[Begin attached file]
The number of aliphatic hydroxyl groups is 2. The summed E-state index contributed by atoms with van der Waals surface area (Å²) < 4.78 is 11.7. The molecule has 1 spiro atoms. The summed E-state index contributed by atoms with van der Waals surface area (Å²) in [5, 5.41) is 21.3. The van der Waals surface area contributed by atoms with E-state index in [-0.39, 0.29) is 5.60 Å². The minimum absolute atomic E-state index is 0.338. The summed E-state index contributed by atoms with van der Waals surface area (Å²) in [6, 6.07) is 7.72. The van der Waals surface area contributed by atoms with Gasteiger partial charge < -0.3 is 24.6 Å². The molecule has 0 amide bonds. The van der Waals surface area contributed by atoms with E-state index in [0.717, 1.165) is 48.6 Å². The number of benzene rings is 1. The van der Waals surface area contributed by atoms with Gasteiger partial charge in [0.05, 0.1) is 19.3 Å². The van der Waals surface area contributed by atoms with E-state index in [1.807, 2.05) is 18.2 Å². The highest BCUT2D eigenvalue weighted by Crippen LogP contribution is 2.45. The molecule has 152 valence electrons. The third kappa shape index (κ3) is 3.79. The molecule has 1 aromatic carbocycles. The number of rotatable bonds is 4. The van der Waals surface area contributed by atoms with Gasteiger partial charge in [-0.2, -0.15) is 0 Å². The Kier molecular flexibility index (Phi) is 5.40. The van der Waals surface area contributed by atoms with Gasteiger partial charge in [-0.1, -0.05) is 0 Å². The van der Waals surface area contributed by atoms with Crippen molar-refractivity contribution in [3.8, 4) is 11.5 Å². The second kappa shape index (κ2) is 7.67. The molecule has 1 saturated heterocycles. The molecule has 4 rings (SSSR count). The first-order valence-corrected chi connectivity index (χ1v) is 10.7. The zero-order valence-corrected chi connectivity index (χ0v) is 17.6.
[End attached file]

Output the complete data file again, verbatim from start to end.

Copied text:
The number of aliphatic hydroxyl groups is 2. The summed E-state index contributed by atoms with van der Waals surface area (Å²) < 4.78 is 11.7. The molecule has 1 spiro atoms. The summed E-state index contributed by atoms with van der Waals surface area (Å²) in [5, 5.41) is 21.3. The van der Waals surface area contributed by atoms with E-state index in [-0.39, 0.29) is 5.60 Å². The minimum absolute atomic E-state index is 0.338. The summed E-state index contributed by atoms with van der Waals surface area (Å²) in [6, 6.07) is 7.72. The van der Waals surface area contributed by atoms with Gasteiger partial charge < -0.3 is 24.6 Å². The molecule has 0 amide bonds. The van der Waals surface area contributed by atoms with E-state index in [0.717, 1.165) is 48.6 Å². The number of benzene rings is 1. The van der Waals surface area contributed by atoms with Gasteiger partial charge in [0.05, 0.1) is 19.3 Å². The van der Waals surface area contributed by atoms with E-state index in [1.807, 2.05) is 18.2 Å². The highest BCUT2D eigenvalue weighted by Crippen LogP contribution is 2.45. The molecule has 152 valence electrons. The third kappa shape index (κ3) is 3.79. The molecule has 1 aromatic carbocycles. The number of rotatable bonds is 4. The van der Waals surface area contributed by atoms with Gasteiger partial charge in [-0.2, -0.15) is 0 Å². The Kier molecular flexibility index (Phi) is 5.40. The van der Waals surface area contributed by atoms with Gasteiger partial charge in [-0.1, -0.05) is 0 Å². The van der Waals surface area contributed by atoms with Crippen molar-refractivity contribution in [3.8, 4) is 11.5 Å². The second kappa shape index (κ2) is 7.67. The molecule has 1 saturated heterocycles. The molecule has 4 rings (SSSR count). The first-order valence-corrected chi connectivity index (χ1v) is 10.7. The zero-order valence-corrected chi connectivity index (χ0v) is 17.6.